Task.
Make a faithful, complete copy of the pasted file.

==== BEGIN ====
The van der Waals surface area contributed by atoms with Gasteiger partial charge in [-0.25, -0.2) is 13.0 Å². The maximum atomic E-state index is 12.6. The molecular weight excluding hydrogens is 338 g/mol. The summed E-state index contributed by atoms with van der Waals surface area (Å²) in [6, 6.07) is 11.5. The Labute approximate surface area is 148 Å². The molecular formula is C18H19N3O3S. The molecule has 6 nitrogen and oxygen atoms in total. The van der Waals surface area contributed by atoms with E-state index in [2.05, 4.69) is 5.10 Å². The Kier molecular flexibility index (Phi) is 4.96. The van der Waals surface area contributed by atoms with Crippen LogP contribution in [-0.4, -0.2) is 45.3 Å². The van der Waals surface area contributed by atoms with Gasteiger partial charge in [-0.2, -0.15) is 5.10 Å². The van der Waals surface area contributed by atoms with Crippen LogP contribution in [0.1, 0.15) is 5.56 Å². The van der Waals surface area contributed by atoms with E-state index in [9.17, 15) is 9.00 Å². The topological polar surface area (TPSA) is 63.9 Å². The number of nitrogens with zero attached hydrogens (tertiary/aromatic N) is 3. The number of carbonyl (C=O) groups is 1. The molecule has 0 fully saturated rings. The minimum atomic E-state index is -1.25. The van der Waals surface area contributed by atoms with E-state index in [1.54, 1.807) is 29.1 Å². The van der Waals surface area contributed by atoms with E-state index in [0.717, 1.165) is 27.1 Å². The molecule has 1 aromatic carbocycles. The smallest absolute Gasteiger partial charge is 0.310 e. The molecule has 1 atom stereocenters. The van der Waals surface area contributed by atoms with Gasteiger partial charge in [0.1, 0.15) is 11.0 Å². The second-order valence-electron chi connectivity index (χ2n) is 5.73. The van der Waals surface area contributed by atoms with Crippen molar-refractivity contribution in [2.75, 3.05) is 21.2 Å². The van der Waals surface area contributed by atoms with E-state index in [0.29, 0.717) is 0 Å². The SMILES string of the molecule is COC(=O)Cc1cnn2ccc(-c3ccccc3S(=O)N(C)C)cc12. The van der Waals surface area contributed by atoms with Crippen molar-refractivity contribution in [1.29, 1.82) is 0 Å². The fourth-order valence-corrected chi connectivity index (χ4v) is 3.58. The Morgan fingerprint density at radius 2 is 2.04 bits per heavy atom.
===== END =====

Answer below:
The van der Waals surface area contributed by atoms with Gasteiger partial charge in [-0.25, -0.2) is 13.0 Å². The maximum atomic E-state index is 12.6. The molecular weight excluding hydrogens is 338 g/mol. The summed E-state index contributed by atoms with van der Waals surface area (Å²) in [6, 6.07) is 11.5. The Labute approximate surface area is 148 Å². The molecular formula is C18H19N3O3S. The molecule has 6 nitrogen and oxygen atoms in total. The van der Waals surface area contributed by atoms with E-state index in [2.05, 4.69) is 5.10 Å². The Kier molecular flexibility index (Phi) is 4.96. The van der Waals surface area contributed by atoms with Crippen LogP contribution in [-0.4, -0.2) is 45.3 Å². The van der Waals surface area contributed by atoms with Gasteiger partial charge in [-0.2, -0.15) is 5.10 Å². The van der Waals surface area contributed by atoms with Crippen LogP contribution in [0.1, 0.15) is 5.56 Å². The van der Waals surface area contributed by atoms with E-state index in [9.17, 15) is 9.00 Å². The topological polar surface area (TPSA) is 63.9 Å². The number of nitrogens with zero attached hydrogens (tertiary/aromatic N) is 3. The number of carbonyl (C=O) groups is 1. The molecule has 0 fully saturated rings. The minimum atomic E-state index is -1.25. The van der Waals surface area contributed by atoms with E-state index in [1.54, 1.807) is 29.1 Å². The van der Waals surface area contributed by atoms with E-state index in [0.717, 1.165) is 27.1 Å². The molecule has 1 aromatic carbocycles. The smallest absolute Gasteiger partial charge is 0.310 e. The molecule has 1 atom stereocenters. The van der Waals surface area contributed by atoms with Gasteiger partial charge in [0.1, 0.15) is 11.0 Å². The second-order valence-electron chi connectivity index (χ2n) is 5.73. The van der Waals surface area contributed by atoms with Crippen molar-refractivity contribution in [2.75, 3.05) is 21.2 Å². The van der Waals surface area contributed by atoms with E-state index in [0.29, 0.717) is 0 Å². The SMILES string of the molecule is COC(=O)Cc1cnn2ccc(-c3ccccc3S(=O)N(C)C)cc12. The van der Waals surface area contributed by atoms with Crippen molar-refractivity contribution in [1.29, 1.82) is 0 Å². The fourth-order valence-corrected chi connectivity index (χ4v) is 3.58. The Morgan fingerprint density at radius 2 is 2.04 bits per heavy atom.